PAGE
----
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Yuzu limes are small, slightly flattened fruits, averaging 5 to 10 centimeters in diameter, and are round, oblate, to lopsided in shape. The peel is thick, pebbly, and rough, pocked with many prominent oil glands and pores, and matures from dark green to golden yellow. Underneath the peel, the yellow flesh is minimal but juicy, divided into 9 or 10 segments by white membranes, and is filled with many large, inedible cream-colored seeds. Yuzu limes are highly aromatic, and the rind is rich in essential oils that are released when the fruit’s surface is scratched or cut. The juice and zest have a unique, acidic blend of sour, sweet, and floral flavors mixed with notes of lime, grapefruit, mandarin.
Yuzu limes are available in the winter through early spring.
Yuzu limes, botanically classified as Citrus junos, are highly fragrant fruits that belong to the Rutaceae family. Believed to be a hybrid between the satsuma mandarin and the ichang papeda, Yuzu limes are not botanically a lime but have earned this title since they are seldom consumed as a fruit in the traditional sense and are utilized for their tart and aromatic juice and zest. Yuzu limes have been used for centuries in Asia as a lighter, tangier, and floral forward flavoring in sauces, marinades, and dressings. The fruit’s scent is also a dominant fragrance in cosmetics, candles, cleaning supplies, and bath products. Though once reserved to regions within China, Japan, and Korea, Yuzu limes have recently achieved global popularity in culinary applications and have expanded into the cuisine of the western world. Yuzu is still considered to be a premium fruit in North America due to its limited availability, but as California growers are increasing cultivation, the fragrant fruit is becoming available to everyday consumers for use in home cooking, soaps, and essential oils.
Yuzu limes are an excellent source of potassium and vitamin C, which is an antioxidant that is believed to help boost the immune system. The fruits also contain flavonoids, vitamin P, which can increase the absorption of other nutrients and circulation, and nomilin, which can help aid the body in relaxation.
Yuzu limes are traditionally used as a tart flavoring in both raw and cooked applications. The juice and zest are the most-used components of the fruit in culinary applications, and Yuzu lime juice can be mixed into sauces, vinegar, dressings, and marinades to create a sour and bright taste. One of the most famous sauces incorporating Yuzu in Japan is known as ponzu sauce, which is a mixture of soy sauce and Yuzu. The juice has also been trending in the craft cocktail industry and can be shaken into cocktails, flavored water, and tea. In addition to the juice, Yuzu lime peels can be used to flavor salted butter for seafood dishes, zested over salad or sashimi, cooked into jams, served over vegetables, or ground into powdered form and sprinkled over dishes such as hot pot for a concentrated flavor. In Japan, Yuzu peel is used in kosho, which is a spicy and salty, ground-up paste of Yuzu peel, salt, and chile peppers, utilized as an all-purpose seasoning and flavoring. Yuzu lime juice and zest can also be baked into tarts or pies, mixed into sorbets, or used in custard. Yuzu limes pair well with herbs such as coriander and mint, eggs, seafood, meats such as poultry, steak, and pork, pepper, black sesame seeds, spices such as cumin, cloves, and cinnamon, raspberry, pomegranate, and cherries. The fresh fruits will keep 1-2 weeks when stored whole and unwashed in the crisper drawer of the refrigerator.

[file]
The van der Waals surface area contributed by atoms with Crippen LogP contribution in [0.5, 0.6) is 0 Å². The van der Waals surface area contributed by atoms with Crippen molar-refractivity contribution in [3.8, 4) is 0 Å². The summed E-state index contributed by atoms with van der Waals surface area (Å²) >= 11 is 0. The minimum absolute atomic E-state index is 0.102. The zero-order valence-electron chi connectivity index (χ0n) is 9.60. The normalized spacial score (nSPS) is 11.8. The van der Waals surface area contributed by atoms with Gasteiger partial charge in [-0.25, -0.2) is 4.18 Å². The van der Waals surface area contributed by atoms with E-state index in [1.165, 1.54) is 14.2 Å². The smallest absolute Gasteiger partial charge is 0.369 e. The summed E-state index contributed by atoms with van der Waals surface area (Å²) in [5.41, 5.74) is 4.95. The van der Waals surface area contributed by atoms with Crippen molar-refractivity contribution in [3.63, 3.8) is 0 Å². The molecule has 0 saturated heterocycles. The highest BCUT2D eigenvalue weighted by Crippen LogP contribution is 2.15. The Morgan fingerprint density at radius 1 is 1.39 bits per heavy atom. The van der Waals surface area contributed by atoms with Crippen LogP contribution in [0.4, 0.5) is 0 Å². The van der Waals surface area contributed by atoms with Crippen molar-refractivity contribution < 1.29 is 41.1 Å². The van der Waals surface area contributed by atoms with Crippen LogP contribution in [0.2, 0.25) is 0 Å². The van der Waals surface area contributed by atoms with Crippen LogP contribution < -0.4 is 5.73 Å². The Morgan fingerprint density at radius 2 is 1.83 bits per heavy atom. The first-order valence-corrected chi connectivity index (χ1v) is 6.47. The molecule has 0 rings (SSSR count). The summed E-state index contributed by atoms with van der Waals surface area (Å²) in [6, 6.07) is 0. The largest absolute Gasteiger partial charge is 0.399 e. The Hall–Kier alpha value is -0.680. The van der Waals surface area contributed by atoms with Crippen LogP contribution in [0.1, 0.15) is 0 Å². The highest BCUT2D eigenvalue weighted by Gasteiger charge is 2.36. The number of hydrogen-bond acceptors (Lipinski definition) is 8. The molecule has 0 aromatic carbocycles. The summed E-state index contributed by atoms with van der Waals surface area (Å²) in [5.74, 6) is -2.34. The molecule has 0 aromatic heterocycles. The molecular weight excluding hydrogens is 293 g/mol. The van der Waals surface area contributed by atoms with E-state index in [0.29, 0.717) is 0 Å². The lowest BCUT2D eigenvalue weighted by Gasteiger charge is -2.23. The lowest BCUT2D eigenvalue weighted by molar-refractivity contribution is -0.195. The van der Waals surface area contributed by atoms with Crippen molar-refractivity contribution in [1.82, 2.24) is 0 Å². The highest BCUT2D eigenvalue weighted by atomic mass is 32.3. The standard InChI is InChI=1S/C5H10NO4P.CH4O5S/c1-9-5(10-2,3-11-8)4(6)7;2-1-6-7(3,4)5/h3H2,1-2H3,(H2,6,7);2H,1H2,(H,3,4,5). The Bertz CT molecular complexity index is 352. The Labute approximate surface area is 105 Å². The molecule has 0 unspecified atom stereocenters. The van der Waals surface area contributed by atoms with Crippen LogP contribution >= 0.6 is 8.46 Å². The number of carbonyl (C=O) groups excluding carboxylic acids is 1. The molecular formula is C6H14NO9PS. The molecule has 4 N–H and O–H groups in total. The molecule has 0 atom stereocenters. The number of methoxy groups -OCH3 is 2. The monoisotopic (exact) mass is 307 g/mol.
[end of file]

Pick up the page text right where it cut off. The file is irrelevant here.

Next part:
In Japan, Yuzu limes are one of the most popular fragrances, favored for its bright, sweet, and floral qualities, and is utilized in many creative ways across the island nation. The essential oils in the rind are most well-known for their use in cleansing baths. Each year during the winter solstice, public bathhouses slice the fruit in half and float the limes in hot water, creating an aromatic experience. This bathing practice dates back to the 18th century, and soaking in Yuzu infused water is believed to help increase circulation, heal dry skin, and prevent sicknesses such as flu and colds. The essential oils and vitamin C are also believed to help soften the skin and relieve pain. Another use of Yuzu fragrance can be found in Yuzu tama or Yuzu egg production. On the island of Shikoku, Japan, farmers feed their hens a mixture of Yuzu peel, sesame seeds, corn, and kale to naturally create an egg that has the flavor and scent of the Yuzu lime. These eggs are sold at a premium price and are traditionally used for tamago kake gohan, which is cooked rice with a raw egg mixed in.
The origin of Yuzu limes is somewhat disputed, but the majority of scientists conclude that the fruit’s native region is within the upper regions of the Yangtze River in China and have been growing wild since ancient times. Yuzu limes were then introduced to Japan and Korea in the 7th and 8th centuries, where they became increasingly popular for their light scent and medicinal value. Yuzu limes remained localized to Asia until the early 20th century, but in 1914, Frank Meyer, the man who discovered the Meyer lemon, visited China and brought Yuzu seeds back to the United States. Select California farmers began cultivating the fruit for domestic use, and while cultivation began under the radar in the early 1900s, Yuzu limes gained national recognition in 1994 from their use in a popular dressing served over a mushroom salad at the restaurant Nobu in New York. Today Yuzu limes are still found growing wild in China and Tibet and are highly cultivated in Korea and Japan for sale through local markets in Asia. Outside of Asia, there are a few farms in California and Australia that commercially cultivate the fruit and sell through farmer's markets and specialty grocers.
Recipes that include Yuzu Limes. One is easiest, three is harder.